Nobody covers Brown County like The Democrat Buy PDF| Advertise| Contact Us
 
Latest News
 
Back country logging rights to be auctioned Thursday morning
Updated on: 07.24.13

Myke Luurtsema, coordinator at Hoosier Forest Watch, says a timber sale Thursday morning would be devastating to an area of Morgan-Monroe and Yellowwood state forests.

But John Seifert, director of the Division of Forestry at the Indiana Department of Natural Resources, said the sale is part of the DNR's regular tree harvesting.

The timber is scheduled for a public auction at 9 a.m. Thursday at the Yellowwood State Forest office in Brown County, along with three other sales of timber spread across the two forests. Private timber companies will bid to see who gets the rights to harvest the trees on this land.

If sold, more than 1,100 trees and 200,000 board-feet of timber would be logged from the back country area, an area defined by the DNR as a property in “a rectangular shape of at least 1,500 acres of land which is relatively free of improved roads and trails.” All four sales total nearly 7,500 trees and more than one million board-feet combined.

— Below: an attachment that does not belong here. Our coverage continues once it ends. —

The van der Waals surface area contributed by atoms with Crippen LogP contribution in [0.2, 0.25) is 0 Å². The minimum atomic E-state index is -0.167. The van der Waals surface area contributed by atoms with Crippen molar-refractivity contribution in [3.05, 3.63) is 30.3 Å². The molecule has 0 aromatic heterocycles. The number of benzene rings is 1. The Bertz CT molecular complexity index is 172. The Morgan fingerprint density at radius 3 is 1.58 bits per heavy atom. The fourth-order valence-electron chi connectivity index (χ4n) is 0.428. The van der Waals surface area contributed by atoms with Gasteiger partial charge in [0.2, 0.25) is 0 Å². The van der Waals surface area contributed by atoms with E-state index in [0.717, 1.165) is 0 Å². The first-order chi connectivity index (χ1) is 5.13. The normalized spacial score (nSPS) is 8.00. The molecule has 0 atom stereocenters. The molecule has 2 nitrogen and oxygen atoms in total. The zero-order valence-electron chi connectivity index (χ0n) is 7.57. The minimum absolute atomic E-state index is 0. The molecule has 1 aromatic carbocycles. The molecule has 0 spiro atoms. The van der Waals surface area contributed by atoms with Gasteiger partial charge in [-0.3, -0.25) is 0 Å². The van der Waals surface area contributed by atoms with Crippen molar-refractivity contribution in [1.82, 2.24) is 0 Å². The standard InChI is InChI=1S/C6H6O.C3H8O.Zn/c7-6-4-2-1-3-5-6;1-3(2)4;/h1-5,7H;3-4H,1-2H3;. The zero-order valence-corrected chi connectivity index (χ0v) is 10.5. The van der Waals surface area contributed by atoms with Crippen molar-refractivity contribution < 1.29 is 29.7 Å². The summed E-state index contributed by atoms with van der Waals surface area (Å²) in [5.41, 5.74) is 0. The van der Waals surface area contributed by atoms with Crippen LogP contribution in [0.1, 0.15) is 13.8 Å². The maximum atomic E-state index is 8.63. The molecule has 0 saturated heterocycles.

Luurtsema said a news release from 1981 by then-Gov. Robert Orr supports the idea that the back country should be left untouched.

“Users of the area should enter with the philosophy that they will disturb as little as possible the natural woodland ecosystem and that it will offer an experience of visiting a forested area looking much the same as it may have appeared a century and half ago,” the news release said.

However, Seifert said the same news release supports sensible management of the back country.

“Timber harvesting in the back country area will be restricted to single-tree selection of mature, damaged or diseased trees on site having slopes less than 45 degrees,” the release said.

Luurtsema said the back country area is important because it provides an ecosystem that many wildlife species rely upon, such as the federally endangered Indiana and gray bats and state-endangered hooded, cerulean and worm-eating warblers.